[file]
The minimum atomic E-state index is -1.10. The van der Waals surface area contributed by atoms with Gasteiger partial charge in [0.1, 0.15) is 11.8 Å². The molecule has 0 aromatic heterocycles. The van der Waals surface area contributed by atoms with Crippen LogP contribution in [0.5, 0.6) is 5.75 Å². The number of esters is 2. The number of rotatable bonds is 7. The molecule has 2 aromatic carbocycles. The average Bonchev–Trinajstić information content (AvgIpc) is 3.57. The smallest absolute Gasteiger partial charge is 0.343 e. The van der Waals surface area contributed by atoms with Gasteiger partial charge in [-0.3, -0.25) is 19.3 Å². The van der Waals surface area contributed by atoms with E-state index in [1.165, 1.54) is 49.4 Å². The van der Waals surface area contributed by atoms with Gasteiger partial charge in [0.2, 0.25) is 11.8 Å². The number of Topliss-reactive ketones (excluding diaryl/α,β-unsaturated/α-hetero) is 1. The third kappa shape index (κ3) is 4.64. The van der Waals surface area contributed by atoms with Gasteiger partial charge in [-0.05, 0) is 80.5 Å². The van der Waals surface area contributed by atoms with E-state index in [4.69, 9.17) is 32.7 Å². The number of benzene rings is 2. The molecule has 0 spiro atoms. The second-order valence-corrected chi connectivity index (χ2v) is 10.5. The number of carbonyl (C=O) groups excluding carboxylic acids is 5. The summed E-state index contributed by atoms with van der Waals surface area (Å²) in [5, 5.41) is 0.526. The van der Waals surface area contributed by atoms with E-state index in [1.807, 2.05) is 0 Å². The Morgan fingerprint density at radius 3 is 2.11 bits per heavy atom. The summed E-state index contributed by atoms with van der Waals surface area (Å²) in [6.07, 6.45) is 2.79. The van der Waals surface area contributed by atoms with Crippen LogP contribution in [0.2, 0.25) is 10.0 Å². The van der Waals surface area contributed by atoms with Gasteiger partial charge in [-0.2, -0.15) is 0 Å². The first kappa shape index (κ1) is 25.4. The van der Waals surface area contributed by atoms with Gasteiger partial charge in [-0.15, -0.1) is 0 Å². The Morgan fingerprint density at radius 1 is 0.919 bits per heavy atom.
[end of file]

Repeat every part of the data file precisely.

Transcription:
The minimum atomic E-state index is -1.10. The van der Waals surface area contributed by atoms with Gasteiger partial charge in [0.1, 0.15) is 11.8 Å². The molecule has 0 aromatic heterocycles. The van der Waals surface area contributed by atoms with Crippen LogP contribution in [0.5, 0.6) is 5.75 Å². The number of esters is 2. The number of rotatable bonds is 7. The molecule has 2 aromatic carbocycles. The average Bonchev–Trinajstić information content (AvgIpc) is 3.57. The smallest absolute Gasteiger partial charge is 0.343 e. The van der Waals surface area contributed by atoms with Gasteiger partial charge in [-0.3, -0.25) is 19.3 Å². The van der Waals surface area contributed by atoms with E-state index in [1.165, 1.54) is 49.4 Å². The van der Waals surface area contributed by atoms with Gasteiger partial charge in [0.2, 0.25) is 11.8 Å². The number of Topliss-reactive ketones (excluding diaryl/α,β-unsaturated/α-hetero) is 1. The third kappa shape index (κ3) is 4.64. The van der Waals surface area contributed by atoms with Gasteiger partial charge in [-0.05, 0) is 80.5 Å². The van der Waals surface area contributed by atoms with E-state index in [4.69, 9.17) is 32.7 Å². The number of benzene rings is 2. The molecule has 0 spiro atoms. The second-order valence-corrected chi connectivity index (χ2v) is 10.5. The number of carbonyl (C=O) groups excluding carboxylic acids is 5. The summed E-state index contributed by atoms with van der Waals surface area (Å²) in [5, 5.41) is 0.526. The van der Waals surface area contributed by atoms with E-state index in [1.807, 2.05) is 0 Å². The Morgan fingerprint density at radius 3 is 2.11 bits per heavy atom. The summed E-state index contributed by atoms with van der Waals surface area (Å²) in [6.07, 6.45) is 2.79. The van der Waals surface area contributed by atoms with Crippen LogP contribution in [0.2, 0.25) is 10.0 Å². The van der Waals surface area contributed by atoms with Gasteiger partial charge in [-0.2, -0.15) is 0 Å². The first kappa shape index (κ1) is 25.4. The van der Waals surface area contributed by atoms with Gasteiger partial charge in [-0.15, -0.1) is 0 Å². The Morgan fingerprint density at radius 1 is 0.919 bits per heavy atom.